B. ¶ 16 In keeping with required constitutional language, Proposition 302 posed the following question to voters: “`Shall the recommendations of the commission on salaries for elective state officers concerning legislative salaries be accepted? Yes No’.” The recommendation, also printed on the ballot, stated: “Each state legislator shall be paid $24,000 per annum, and as further compensation, per diem reimbursement commensurate with and as provided by law for non-elective Arizona state employees.”
¶ 17 On its face, Proposition 302 addresses two separate subjects, salary and further compensation in the form of per diem payments, and gives no indication that the two types of payment are dependent on one another. Statements in the publicity pamphlet distributed by the Secretary of State also treat the two provisions as independent. The Commission’s statement supporting its recommendation separates the two proposals, explaining in its first paragraph that the Commission “unanimously voted to increase the annual compensation of state legislators from $15,000 to $24,000.” In the second paragraph, the Commission explains that it “also unanimously recommended the voters approve the same per diem reimbursement for legislators as received by the non elective Arizona state public employees.” (Emphasis added.) The pamphlet set out three statements in support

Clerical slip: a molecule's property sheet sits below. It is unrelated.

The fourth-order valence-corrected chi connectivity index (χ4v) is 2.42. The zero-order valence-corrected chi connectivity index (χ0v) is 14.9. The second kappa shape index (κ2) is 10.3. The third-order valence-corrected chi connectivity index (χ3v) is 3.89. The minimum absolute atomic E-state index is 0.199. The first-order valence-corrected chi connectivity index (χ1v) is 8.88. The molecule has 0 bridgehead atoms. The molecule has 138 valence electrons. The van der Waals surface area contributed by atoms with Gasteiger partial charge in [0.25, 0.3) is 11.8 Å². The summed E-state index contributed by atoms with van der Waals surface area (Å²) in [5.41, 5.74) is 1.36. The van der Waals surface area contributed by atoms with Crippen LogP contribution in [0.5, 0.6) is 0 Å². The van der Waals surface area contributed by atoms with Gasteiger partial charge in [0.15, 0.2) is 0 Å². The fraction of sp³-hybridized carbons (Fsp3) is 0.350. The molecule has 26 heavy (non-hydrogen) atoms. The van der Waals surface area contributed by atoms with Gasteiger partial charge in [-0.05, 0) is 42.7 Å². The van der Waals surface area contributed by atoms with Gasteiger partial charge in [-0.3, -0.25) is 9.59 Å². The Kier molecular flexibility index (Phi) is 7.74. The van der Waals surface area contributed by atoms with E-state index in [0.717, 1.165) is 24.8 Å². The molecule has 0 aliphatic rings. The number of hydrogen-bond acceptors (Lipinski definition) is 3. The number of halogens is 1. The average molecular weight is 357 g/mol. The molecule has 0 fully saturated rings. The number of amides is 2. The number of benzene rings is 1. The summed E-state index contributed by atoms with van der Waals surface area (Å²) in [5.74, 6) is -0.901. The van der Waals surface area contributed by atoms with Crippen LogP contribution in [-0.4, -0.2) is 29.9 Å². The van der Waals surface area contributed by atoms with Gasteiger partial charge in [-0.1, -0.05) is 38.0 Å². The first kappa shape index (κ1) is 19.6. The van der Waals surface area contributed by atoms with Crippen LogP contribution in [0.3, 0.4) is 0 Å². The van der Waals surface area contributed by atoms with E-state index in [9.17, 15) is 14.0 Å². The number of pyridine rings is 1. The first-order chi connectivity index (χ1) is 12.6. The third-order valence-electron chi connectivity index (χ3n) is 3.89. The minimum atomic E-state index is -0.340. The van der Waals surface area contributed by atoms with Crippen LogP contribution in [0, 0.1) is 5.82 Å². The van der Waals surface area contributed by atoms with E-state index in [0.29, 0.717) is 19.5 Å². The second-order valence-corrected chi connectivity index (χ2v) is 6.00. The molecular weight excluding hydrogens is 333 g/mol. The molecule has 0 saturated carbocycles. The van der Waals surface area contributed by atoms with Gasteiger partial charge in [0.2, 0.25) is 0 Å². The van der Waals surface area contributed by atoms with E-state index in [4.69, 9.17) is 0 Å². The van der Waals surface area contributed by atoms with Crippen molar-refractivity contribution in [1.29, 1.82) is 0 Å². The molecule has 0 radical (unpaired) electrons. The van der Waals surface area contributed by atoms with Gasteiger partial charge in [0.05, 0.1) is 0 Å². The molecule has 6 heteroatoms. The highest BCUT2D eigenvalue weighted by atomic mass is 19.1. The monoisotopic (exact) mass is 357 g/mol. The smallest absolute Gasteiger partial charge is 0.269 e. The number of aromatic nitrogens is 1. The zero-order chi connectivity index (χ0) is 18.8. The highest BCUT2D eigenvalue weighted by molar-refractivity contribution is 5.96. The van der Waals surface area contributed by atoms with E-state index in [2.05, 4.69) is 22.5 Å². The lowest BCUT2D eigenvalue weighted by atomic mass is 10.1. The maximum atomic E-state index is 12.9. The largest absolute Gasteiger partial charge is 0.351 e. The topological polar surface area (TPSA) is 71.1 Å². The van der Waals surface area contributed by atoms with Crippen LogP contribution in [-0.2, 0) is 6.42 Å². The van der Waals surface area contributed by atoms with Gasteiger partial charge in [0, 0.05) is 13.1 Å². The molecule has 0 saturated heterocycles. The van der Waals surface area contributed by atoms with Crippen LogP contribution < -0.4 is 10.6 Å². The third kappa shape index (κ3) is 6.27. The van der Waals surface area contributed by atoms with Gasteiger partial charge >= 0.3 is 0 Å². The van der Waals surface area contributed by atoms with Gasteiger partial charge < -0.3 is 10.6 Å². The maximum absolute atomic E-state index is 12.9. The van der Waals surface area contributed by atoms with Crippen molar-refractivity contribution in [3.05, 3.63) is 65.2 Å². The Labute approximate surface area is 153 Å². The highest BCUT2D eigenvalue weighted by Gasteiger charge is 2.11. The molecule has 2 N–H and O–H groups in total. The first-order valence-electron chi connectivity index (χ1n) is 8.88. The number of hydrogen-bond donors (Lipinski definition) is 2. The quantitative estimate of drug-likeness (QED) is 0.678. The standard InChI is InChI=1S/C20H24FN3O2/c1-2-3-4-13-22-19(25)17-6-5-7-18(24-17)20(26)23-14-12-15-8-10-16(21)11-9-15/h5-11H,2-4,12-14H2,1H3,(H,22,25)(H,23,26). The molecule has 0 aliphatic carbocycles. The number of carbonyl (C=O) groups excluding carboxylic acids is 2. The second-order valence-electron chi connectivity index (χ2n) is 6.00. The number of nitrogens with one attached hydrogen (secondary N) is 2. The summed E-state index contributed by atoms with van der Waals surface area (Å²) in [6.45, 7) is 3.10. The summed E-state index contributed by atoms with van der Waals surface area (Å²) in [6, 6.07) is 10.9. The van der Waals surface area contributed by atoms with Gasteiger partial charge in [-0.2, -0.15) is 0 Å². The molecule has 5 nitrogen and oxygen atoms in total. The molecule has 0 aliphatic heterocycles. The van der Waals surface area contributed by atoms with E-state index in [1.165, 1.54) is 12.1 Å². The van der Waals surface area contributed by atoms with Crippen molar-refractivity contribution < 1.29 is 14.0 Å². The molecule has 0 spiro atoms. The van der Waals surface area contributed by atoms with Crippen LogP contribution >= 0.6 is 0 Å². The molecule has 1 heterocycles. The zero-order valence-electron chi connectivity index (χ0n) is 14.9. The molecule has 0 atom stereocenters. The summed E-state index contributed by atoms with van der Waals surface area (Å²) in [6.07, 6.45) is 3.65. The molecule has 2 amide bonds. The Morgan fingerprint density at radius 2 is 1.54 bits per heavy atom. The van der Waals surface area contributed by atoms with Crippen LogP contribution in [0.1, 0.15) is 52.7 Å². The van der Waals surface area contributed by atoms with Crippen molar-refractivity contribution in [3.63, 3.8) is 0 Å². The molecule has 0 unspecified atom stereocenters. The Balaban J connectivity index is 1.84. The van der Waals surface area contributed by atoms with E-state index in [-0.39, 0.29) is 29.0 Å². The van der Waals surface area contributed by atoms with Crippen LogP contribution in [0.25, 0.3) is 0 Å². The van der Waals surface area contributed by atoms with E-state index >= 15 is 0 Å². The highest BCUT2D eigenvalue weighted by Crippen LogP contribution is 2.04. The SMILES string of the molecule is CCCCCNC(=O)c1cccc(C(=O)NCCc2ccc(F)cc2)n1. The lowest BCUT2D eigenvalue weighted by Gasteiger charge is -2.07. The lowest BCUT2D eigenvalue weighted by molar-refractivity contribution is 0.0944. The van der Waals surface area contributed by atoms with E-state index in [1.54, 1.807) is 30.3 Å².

of Proposition 302, and all refer only to the need for raising legislative salaries from what one statement described as “the starvation wage of $15,000.” None of the statements refers to the per diem provision.
¶ 18 The recommendation that each legislator be paid $24,000 per year, considered separately, therefore can operate independently of the per diem provision and is workable and enforceable standing alone. Moreover, enforcing the salary provision of Proposition 302 does not lead to an absurd or irrational result. To the contrary, enforcing the salary provision permits us to give effect to that portion of Proposition 302 that comports with the Commission’s traditional approach.
¶ 19 Therefore, we sever the per diem provision and uphold the salary provision.
IV. ¶ 20 Petitioners have requested attorney’s fees pursuant to A.R.S. § 12-2030 (West Supp. 1999), which provides for the award of fees in a mandamus action against the state or any political subdivision thereof. Because petitioners are not the prevailing parties, and without considering whether the statute applies, we decline their request.
V. ¶ 21 For the foregoing reasons, we deny petitioners relief.
______________________________ Ruth V. McGregor, Justice
____________________________________ Thomas A. Zlaket, Chief Justice
____________________________________ Charles E. Jones, Vice-Chief Justice
____________________________________ Stanley G. Feldman, Justice
_____________________________________ Frederick J. Martone, Justice